We added an impact beam within the fuel cell stack to prevent deformation and electrical shortage, improving collision safety. We also added a rapid discharge mechanism to dispel all high voltage current from the fuel cell stack as a safety feature against when the fuel cell stack becomes uncontrollable due to a catastrophic collision. A similar safety mechanism was added for hydrogen, shutting off all valves when there is an accident. These are just examples of safety mechanisms that are easier to describe. There are far more with multiple redundancies too.
Is there a universal safety standard among FCEV manufacturers?
Yes there is, and it’s called the Global Technical Regulation (GTR) that is regularly revised to ensure FCEV safety internationally. Every market with FCEVs either has or is developing localized safety regulations and laws based on international standards. They generally include specifications to ensure electrical safety and hydrogen safety. That brings us to our case in Korea, and of course we are in full observance of standards and regulations through very robust testing and evaluation. There is some divergence among manufacturers because of varying system configurations, but the intention is always to maximize safety for people: there is no doubt about that.
Cooling is a major consideration in electric vehicles. The fuel cell stack generates energy, and that also generates heat. How does that impact durability?
Fuel cell systems require greater cooling than internal combustion engines. This is to prevent the electrolyte membrane within the fuel cell stack from being exposed to high heat, as that would curb optimal performance. The NEXO’s fuel cell stack is designed to keep the internal temperature at 85°C and under, using cooling controls.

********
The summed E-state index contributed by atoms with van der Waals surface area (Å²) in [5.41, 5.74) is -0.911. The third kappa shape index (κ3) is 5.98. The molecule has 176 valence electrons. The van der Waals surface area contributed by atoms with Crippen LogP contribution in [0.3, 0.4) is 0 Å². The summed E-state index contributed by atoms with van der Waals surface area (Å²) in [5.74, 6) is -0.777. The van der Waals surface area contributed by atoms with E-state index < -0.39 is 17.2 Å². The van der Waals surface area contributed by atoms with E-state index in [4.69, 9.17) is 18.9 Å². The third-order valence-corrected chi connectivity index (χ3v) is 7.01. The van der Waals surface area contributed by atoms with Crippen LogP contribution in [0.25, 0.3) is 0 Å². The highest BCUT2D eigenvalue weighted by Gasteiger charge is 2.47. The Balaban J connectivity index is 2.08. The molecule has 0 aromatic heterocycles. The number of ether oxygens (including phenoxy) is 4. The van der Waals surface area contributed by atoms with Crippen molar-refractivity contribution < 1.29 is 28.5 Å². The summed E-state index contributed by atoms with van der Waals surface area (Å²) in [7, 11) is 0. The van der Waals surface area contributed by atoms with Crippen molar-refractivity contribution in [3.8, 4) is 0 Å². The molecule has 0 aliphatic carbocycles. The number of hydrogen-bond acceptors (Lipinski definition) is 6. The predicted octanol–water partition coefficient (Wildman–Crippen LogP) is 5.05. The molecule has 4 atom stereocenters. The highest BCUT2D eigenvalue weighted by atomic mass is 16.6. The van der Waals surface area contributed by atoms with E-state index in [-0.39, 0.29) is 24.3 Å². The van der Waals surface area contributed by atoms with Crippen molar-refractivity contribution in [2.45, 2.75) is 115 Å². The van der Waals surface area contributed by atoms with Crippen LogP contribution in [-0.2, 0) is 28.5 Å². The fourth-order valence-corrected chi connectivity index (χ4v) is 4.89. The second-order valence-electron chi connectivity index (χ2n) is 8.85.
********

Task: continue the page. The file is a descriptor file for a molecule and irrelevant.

To meet the specifications that come with higher voltage usage, we implemented a larger-radius fan, and tested performance in extreme conditions such as the Mojave Desert in the United States, where temperatures easily surpass 40°C. As it stands, the NEXO’s in-class cooling performance exceeds the Toyota Mira and the Honda Clarity. Fuel cell systems have a safety feature that throttles output when the stack’s internal temperature surpasses 8 °C, and the NEXO has significantly less throttling in comparison to other FCEVs.
What about extreme low temperature conditions?
Sub-freezing conditions can cause resistance within the fuel cell stack, on the periphery of the electrolyte membrane. Electric power generation suffers under such conditions. Another issue under sub-freezing conditions is that water, the byproduct of the hydrogen-water reaction, can freeze and cause a blockage in the fuel cell system, causing suboptimal airflow. When the internal temperature passes boiling point, the lack of moisture in the electrolyte membrane can also be cause of suboptimal performance. Optimized performance requires optimal temperature control. We engineered the NEXO to work optimally between extreme cold conditions of 30°C below freezing, to extreme hot conditions of 45-50°C such as in the Mojave Desert, without any trouble with ignition to driving.